• —“Of course, Mr Goldman,” Katja said in a professional tone that would see anyone refrain from trying anything inappropriate.
  • —“Many years ago, I met someone with the same surname as you. His name was Luns, Fritz Luns. Do you know him by any chance?”

Katja was somewhat taken aback by the question but even more so when she realised that she’d never heard the name of this pleasant gentleman.

  • —“Yes, of course. He’s my father,” she replied.

The man turned his gaze back to the business card Katja had given him. This time, the hint of a smile traced his lips while reticent tears on the verge of blooming appeared in his eyes.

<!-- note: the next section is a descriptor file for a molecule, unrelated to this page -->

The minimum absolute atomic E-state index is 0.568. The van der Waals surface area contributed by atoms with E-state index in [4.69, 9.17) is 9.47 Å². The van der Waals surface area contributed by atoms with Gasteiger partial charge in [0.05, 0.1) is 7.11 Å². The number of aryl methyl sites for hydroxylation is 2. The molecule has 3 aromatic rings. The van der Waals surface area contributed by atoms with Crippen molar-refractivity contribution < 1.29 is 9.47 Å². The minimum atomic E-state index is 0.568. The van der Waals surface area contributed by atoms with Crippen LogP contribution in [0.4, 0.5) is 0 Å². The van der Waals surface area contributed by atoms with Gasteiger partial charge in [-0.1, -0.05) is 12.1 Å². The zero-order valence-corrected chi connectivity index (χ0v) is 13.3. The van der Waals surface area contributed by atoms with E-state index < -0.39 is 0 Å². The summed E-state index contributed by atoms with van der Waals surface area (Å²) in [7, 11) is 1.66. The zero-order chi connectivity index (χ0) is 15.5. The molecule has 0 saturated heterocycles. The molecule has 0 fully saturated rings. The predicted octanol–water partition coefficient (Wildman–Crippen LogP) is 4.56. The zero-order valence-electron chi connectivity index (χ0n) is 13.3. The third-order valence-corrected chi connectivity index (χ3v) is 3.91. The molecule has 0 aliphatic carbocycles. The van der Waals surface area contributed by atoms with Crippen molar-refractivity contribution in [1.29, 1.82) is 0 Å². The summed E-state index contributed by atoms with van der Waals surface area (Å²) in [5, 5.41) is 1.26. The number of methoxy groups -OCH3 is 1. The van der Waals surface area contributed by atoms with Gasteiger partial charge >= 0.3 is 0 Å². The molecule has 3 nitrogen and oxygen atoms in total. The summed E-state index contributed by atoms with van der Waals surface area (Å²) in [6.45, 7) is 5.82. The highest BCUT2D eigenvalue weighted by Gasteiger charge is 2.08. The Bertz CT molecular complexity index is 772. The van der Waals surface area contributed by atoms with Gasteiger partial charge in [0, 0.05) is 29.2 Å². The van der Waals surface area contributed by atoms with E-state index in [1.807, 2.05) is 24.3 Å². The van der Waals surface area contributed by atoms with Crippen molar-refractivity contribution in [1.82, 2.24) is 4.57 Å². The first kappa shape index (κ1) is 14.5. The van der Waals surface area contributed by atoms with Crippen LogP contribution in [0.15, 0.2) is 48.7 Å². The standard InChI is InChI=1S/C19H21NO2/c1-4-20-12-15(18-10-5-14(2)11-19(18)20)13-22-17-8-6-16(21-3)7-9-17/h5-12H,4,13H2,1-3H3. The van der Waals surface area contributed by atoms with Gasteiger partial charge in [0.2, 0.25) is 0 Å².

• —“Please tell your father, «Thank you for everything and it all worked out. » I’ve never had the chance to thank him personally but fate has given me this opportunity.”

Mr Goldman’s words sounded intentionally cryptic.

  • —“I’m sorry, sir, but I don’t understand. Can I ask what this is about?” Katja asked.
  • —“I’d love to tell you the story, I really would, miss, but I need to leave for the airport and I don’t have time. Please forgive me, but I had no idea you were the daughter of Fritz Luns. Ask him to tell you the story. Did he never mention me?”
  • —“No, he never mentioned your name. But don’t worry. Next weekend I’ll ask my father to tell me all about this intriguing story I seem to have missed out on.”
  • —“It’s an interesting story, a very interesting one. You’ll see. It was already a pleasure to meet you, Miss Luns, but now it’s been a real privilege. It’s been lovely talking to you.”
  • —“You’re too kind, Mr Goldman. I’ll give my father your regards and I’ll ask him to tell me what happened. Have a safe trip. Goodbye.”